This story first appeared in Baptist Press.
by Barbara Denman, posted Wednesday, June 15, 2016
ST. LOUIS (BP) -- Tennessee pastor Steve Gaines was elected by acclamation as Southern Baptist Convention president after fellow candidate J.D. Greear withdrew his candidacy June 15 in a display of unity.
Greear's withdrawal followed a runoff vote that didn't produce a majority winner on Tuesday (June 14). His decision avoided a second runoff and left Gaines elected by acclamation as president of the SBC during the annual meeting in St. Louis.
Greear told the convention he prayed the night before and believed "we need to leave St. Louis united." He made the motion for Gaines to be elected by acclamation.
Gaines said he, too, had decided internally Tuesday night to withdraw but agreed to serve as president after a conversation with Greear. "There's no way God is not doing something in all of this."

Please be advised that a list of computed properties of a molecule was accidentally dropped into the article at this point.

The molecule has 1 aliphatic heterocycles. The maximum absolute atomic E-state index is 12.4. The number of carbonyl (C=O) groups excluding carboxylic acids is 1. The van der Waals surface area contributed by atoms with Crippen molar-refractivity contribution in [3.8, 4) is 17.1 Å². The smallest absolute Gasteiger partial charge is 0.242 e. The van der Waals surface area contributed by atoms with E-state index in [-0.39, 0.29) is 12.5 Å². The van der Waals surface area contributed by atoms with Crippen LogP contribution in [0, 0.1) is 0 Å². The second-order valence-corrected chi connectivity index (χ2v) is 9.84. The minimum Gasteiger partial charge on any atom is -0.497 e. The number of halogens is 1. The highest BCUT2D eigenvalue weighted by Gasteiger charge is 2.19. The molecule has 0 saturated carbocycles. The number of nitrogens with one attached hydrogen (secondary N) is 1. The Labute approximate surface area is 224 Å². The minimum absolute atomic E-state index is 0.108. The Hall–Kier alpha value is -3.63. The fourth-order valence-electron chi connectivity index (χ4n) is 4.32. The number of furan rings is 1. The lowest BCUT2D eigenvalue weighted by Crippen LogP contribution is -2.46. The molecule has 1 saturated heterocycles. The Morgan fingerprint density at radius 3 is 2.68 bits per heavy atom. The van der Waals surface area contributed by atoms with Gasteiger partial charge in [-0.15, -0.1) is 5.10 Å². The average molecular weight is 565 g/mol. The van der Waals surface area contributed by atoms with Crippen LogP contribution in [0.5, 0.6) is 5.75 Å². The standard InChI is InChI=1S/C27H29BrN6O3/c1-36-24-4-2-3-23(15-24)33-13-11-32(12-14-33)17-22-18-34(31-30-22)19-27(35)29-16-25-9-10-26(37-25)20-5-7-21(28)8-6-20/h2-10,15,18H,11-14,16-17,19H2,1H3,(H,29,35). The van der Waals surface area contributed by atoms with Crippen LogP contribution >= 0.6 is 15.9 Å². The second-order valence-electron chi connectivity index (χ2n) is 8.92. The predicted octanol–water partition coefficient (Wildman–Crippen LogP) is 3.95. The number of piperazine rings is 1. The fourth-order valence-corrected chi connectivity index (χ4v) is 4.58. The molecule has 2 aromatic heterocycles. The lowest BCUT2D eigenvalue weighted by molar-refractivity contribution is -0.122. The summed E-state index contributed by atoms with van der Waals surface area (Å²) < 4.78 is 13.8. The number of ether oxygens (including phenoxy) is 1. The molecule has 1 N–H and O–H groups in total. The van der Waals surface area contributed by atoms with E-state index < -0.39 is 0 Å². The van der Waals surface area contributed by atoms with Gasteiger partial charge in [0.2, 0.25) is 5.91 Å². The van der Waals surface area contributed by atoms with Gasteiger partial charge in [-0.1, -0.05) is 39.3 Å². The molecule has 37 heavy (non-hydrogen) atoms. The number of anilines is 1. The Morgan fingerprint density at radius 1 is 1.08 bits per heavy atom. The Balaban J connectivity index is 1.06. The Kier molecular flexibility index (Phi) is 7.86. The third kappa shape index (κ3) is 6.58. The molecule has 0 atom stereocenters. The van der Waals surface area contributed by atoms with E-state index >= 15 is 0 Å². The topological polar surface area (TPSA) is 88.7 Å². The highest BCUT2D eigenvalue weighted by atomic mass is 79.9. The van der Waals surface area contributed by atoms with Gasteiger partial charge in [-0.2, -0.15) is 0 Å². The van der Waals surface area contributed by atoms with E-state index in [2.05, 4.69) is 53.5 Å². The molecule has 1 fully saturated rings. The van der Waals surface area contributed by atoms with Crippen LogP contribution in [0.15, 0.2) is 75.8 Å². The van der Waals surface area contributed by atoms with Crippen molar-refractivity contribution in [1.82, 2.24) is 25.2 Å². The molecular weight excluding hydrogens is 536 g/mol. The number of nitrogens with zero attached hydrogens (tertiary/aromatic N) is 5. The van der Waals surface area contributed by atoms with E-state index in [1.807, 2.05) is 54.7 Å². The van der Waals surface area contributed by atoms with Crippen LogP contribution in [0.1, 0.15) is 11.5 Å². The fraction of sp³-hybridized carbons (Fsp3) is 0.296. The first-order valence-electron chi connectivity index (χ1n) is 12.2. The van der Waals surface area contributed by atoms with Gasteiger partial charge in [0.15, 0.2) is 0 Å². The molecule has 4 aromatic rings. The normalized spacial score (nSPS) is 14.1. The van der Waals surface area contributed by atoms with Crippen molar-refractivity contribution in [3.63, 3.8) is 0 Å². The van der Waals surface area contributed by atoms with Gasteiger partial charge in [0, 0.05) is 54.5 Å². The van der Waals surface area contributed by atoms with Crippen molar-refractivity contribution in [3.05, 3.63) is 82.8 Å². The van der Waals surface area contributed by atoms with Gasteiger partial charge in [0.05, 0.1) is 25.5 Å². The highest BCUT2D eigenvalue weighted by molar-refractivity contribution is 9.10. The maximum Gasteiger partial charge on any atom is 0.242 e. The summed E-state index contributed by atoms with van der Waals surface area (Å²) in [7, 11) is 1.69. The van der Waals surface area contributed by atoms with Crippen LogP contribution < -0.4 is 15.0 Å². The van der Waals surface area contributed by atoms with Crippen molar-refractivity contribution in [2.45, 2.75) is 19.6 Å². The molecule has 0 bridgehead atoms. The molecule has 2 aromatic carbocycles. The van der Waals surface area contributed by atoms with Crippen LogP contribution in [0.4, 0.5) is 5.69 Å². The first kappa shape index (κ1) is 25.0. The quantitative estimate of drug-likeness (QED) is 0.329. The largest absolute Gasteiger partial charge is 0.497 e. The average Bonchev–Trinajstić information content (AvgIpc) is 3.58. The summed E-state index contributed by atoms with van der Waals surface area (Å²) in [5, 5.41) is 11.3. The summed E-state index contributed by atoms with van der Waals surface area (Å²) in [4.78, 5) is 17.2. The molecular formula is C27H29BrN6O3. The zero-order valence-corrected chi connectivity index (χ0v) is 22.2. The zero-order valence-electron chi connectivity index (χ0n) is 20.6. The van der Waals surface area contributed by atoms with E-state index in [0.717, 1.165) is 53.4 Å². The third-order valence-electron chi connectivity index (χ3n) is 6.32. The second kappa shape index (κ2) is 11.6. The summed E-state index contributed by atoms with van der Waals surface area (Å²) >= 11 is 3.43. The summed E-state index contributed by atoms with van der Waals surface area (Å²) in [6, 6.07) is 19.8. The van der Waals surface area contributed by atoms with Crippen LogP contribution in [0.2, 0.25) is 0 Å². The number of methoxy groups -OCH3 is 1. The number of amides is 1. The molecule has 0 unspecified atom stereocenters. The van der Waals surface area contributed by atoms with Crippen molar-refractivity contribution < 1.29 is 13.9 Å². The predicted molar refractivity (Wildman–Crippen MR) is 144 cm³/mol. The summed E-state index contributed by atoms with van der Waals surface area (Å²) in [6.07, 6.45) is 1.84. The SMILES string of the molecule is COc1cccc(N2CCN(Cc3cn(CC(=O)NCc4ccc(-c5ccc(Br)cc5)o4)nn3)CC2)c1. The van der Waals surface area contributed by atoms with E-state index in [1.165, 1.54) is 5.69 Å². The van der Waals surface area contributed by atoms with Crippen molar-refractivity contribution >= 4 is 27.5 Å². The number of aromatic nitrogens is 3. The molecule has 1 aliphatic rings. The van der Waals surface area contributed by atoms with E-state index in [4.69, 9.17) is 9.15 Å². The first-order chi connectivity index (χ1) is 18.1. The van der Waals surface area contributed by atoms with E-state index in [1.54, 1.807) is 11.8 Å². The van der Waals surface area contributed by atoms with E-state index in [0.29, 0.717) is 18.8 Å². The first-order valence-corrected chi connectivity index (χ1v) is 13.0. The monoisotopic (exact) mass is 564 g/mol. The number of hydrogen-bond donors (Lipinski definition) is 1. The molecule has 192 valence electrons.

"I just wanted Jesus to be lifted high" and the convention to be united, Gaines said.
Gaines, Greear and New Orleans pastor David Crosby originally were nominated for convention president.
In the first ballot cast by 5,784 messengers, Crosby received 583 votes or 10.08 percent; Gaines received 2,551 votes, or 44.1 percent of the votes; and Greear received 2,601 votes, or 44.97 percent. None of the candidates received 50 percent or more of the votes, forcing a runoff.
Then in the runoff ballot, with 7,230 messengers registered, 4,824 ballots were cast. Gaines received 2,410 votes or 49.96 percent while Greear received 2,306 votes or 47.80 percent. However, 108 votes were considered illegal because the wrong ballot was used or an indistinguishable mark was made.